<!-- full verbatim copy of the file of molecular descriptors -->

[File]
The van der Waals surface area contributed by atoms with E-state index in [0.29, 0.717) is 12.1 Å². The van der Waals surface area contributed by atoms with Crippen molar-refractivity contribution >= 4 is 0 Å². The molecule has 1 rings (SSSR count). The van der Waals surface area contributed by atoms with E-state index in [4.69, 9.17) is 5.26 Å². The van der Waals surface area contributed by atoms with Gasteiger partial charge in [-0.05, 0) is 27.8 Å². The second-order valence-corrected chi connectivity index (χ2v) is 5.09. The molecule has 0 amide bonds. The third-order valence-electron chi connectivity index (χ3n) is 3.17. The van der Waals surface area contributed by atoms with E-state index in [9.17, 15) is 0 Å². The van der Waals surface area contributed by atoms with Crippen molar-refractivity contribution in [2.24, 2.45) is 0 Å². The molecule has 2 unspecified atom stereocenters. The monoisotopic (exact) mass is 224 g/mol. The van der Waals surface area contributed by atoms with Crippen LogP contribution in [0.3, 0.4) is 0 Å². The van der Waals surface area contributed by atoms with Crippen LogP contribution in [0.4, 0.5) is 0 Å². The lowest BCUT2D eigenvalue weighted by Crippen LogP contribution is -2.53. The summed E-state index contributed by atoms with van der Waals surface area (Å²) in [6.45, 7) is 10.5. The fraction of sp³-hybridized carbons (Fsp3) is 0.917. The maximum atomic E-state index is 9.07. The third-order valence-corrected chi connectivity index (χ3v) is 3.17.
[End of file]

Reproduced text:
The van der Waals surface area contributed by atoms with E-state index in [0.29, 0.717) is 12.1 Å². The van der Waals surface area contributed by atoms with Crippen molar-refractivity contribution >= 4 is 0 Å². The molecule has 1 rings (SSSR count). The van der Waals surface area contributed by atoms with E-state index in [4.69, 9.17) is 5.26 Å². The van der Waals surface area contributed by atoms with Gasteiger partial charge in [-0.05, 0) is 27.8 Å². The second-order valence-corrected chi connectivity index (χ2v) is 5.09. The molecule has 0 amide bonds. The third-order valence-electron chi connectivity index (χ3n) is 3.17. The van der Waals surface area contributed by atoms with E-state index in [9.17, 15) is 0 Å². The van der Waals surface area contributed by atoms with Crippen molar-refractivity contribution in [2.24, 2.45) is 0 Å². The molecule has 2 unspecified atom stereocenters. The monoisotopic (exact) mass is 224 g/mol. The van der Waals surface area contributed by atoms with Crippen LogP contribution in [0.3, 0.4) is 0 Å². The van der Waals surface area contributed by atoms with Crippen LogP contribution in [0.4, 0.5) is 0 Å². The lowest BCUT2D eigenvalue weighted by Crippen LogP contribution is -2.53. The summed E-state index contributed by atoms with van der Waals surface area (Å²) in [6.45, 7) is 10.5. The fraction of sp³-hybridized carbons (Fsp3) is 0.917. The maximum atomic E-state index is 9.07. The third-order valence-corrected chi connectivity index (χ3v) is 3.17.